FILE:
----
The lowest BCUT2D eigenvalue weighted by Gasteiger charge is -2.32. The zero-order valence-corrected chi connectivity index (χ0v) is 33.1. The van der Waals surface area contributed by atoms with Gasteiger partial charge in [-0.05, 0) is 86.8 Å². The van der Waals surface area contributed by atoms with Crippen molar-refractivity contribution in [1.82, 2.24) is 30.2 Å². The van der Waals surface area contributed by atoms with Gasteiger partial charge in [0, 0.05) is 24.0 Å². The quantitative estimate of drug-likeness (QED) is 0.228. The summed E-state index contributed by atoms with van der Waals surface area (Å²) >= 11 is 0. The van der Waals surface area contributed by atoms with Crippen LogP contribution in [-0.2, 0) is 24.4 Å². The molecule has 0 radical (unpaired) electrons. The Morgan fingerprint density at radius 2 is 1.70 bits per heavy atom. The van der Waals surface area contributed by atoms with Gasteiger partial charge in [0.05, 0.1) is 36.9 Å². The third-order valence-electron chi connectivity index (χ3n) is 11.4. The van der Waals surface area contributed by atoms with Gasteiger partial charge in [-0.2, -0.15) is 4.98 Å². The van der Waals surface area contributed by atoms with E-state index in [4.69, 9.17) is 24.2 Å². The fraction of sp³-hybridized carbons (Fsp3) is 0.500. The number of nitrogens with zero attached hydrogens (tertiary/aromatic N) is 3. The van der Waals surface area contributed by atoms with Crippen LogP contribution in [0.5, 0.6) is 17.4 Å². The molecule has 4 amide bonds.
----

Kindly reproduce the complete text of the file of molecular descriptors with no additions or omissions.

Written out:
The lowest BCUT2D eigenvalue weighted by Gasteiger charge is -2.32. The zero-order valence-corrected chi connectivity index (χ0v) is 33.1. The van der Waals surface area contributed by atoms with Gasteiger partial charge in [-0.05, 0) is 86.8 Å². The van der Waals surface area contributed by atoms with Crippen molar-refractivity contribution in [1.82, 2.24) is 30.2 Å². The van der Waals surface area contributed by atoms with Gasteiger partial charge in [0, 0.05) is 24.0 Å². The quantitative estimate of drug-likeness (QED) is 0.228. The summed E-state index contributed by atoms with van der Waals surface area (Å²) >= 11 is 0. The van der Waals surface area contributed by atoms with Crippen LogP contribution in [-0.2, 0) is 24.4 Å². The molecule has 0 radical (unpaired) electrons. The Morgan fingerprint density at radius 2 is 1.70 bits per heavy atom. The van der Waals surface area contributed by atoms with Gasteiger partial charge in [0.05, 0.1) is 36.9 Å². The third-order valence-electron chi connectivity index (χ3n) is 11.4. The van der Waals surface area contributed by atoms with Gasteiger partial charge in [-0.2, -0.15) is 4.98 Å². The van der Waals surface area contributed by atoms with E-state index in [4.69, 9.17) is 24.2 Å². The fraction of sp³-hybridized carbons (Fsp3) is 0.500. The number of nitrogens with zero attached hydrogens (tertiary/aromatic N) is 3. The van der Waals surface area contributed by atoms with Crippen LogP contribution in [0.5, 0.6) is 17.4 Å². The molecule has 4 amide bonds.